I just finished O.K. by Paul West, labelled an account of "the corral, the Earps, and Doc Holliday," and in truth it is all of those things, though the emphasis here clearly rests upon the latter. This is Doc's story, told from Doc's point of view, and it centers on a complex and vastly misunderstood man's efforts to define himself. Is he a dentist, a gentleman, a gambler, a gunslinger, or an agent of the law? Is he all of the above? In West's unique take on the man, no one knows, least of all Doc--at least the Doc whose mind West attempts to crawl inside. Of course, whether or not his take on the notorious figure is accurate or not is debatable, but there is a sense that the author may have latched onto something authentic. I found his efforts to flesh out this iconic gunmen to be both moving and inspiring, and I applaud his work here.
The prose is poetic and roams throughout the book, carrying us through the details of Doc's life, savoring some of his most memorable moments while treating others like minor details (or essentially ignoring them) in lieu of further detailing Doc's raging eternal debate. It's rich stuff; Doc questions religion, loyalty, integrity, sex, and death, all in great detail, and West is happy to take us into the furthest reaches of a quizzical killer's mind as these themes are explored.
West has done his homework, yet there are inaccuracies here, and honestly I don't think that a wholly accurate representation of the man was nearly as intriguing to the author as a chance to unravel the mysteries of Holliday's mind. At best, this endeavor largely consists of guesswork, and as such, those looking for a scholarly take on the material will not be pleased. Additionally, the very approach will put many off. I must confess that I loathed West's work initially, though his writing soon wormed its way into my heart. In the end, I enjoyed the book and would recommend it to those who can approach the tale with an open mind. In the final two pages alone, I was inspired to laugh out loud before West nearly brought me to tears.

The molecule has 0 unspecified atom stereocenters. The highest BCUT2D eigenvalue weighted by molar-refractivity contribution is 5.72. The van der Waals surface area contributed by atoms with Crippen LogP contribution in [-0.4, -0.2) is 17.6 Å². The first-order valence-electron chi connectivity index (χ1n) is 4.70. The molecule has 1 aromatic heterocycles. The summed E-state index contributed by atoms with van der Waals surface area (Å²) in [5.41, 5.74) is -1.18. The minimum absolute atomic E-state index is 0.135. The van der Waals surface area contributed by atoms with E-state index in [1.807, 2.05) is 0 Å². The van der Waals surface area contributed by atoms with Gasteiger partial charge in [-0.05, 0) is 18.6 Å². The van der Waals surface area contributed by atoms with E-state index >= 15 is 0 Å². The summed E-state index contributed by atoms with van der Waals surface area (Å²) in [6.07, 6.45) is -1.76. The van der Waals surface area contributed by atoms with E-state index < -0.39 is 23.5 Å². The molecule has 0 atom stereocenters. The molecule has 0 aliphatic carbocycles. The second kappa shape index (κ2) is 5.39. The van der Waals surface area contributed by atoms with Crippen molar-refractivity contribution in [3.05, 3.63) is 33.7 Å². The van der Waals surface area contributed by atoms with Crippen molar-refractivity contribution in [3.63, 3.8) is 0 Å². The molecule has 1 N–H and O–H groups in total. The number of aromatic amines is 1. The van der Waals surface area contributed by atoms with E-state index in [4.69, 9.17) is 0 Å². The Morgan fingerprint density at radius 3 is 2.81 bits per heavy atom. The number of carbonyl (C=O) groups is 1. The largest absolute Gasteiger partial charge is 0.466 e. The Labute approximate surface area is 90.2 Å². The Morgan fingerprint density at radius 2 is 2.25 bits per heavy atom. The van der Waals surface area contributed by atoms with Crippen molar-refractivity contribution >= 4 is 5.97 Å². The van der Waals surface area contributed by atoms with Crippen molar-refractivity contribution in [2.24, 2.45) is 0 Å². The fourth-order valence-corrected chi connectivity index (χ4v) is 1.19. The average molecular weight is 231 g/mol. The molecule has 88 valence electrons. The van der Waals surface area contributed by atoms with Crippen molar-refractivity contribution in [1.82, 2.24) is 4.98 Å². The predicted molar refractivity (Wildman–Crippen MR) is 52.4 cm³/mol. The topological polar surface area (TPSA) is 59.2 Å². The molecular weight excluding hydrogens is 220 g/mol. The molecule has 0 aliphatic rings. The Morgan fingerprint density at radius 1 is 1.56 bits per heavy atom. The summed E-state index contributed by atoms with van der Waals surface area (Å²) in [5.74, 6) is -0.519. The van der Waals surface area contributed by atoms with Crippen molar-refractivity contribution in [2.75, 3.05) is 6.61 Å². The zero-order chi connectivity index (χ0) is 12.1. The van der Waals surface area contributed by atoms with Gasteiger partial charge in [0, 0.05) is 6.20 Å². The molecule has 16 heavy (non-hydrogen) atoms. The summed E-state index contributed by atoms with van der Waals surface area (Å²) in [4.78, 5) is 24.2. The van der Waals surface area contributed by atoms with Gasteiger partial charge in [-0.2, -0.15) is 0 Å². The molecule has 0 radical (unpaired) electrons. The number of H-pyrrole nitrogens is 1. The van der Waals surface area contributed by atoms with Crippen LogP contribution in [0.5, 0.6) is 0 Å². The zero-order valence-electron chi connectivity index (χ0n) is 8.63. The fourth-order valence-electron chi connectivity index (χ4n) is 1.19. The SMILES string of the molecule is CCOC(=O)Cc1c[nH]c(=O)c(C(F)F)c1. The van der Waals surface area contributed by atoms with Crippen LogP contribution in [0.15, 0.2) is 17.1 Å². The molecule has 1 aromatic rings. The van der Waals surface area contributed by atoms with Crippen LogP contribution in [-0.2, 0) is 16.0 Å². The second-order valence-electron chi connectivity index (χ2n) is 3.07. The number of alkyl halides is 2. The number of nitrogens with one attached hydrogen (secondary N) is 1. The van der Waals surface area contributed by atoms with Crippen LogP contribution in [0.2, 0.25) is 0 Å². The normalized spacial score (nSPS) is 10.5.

Bonus points: two of my favorite lines, both of which I decided to tweet, were contained within the same paragraph.
"I am climbing socially, I guess, downward. From dentist to assassin. Not bad."
"Ike Clanton was always looking for everybody until he found them, and then he lost interest."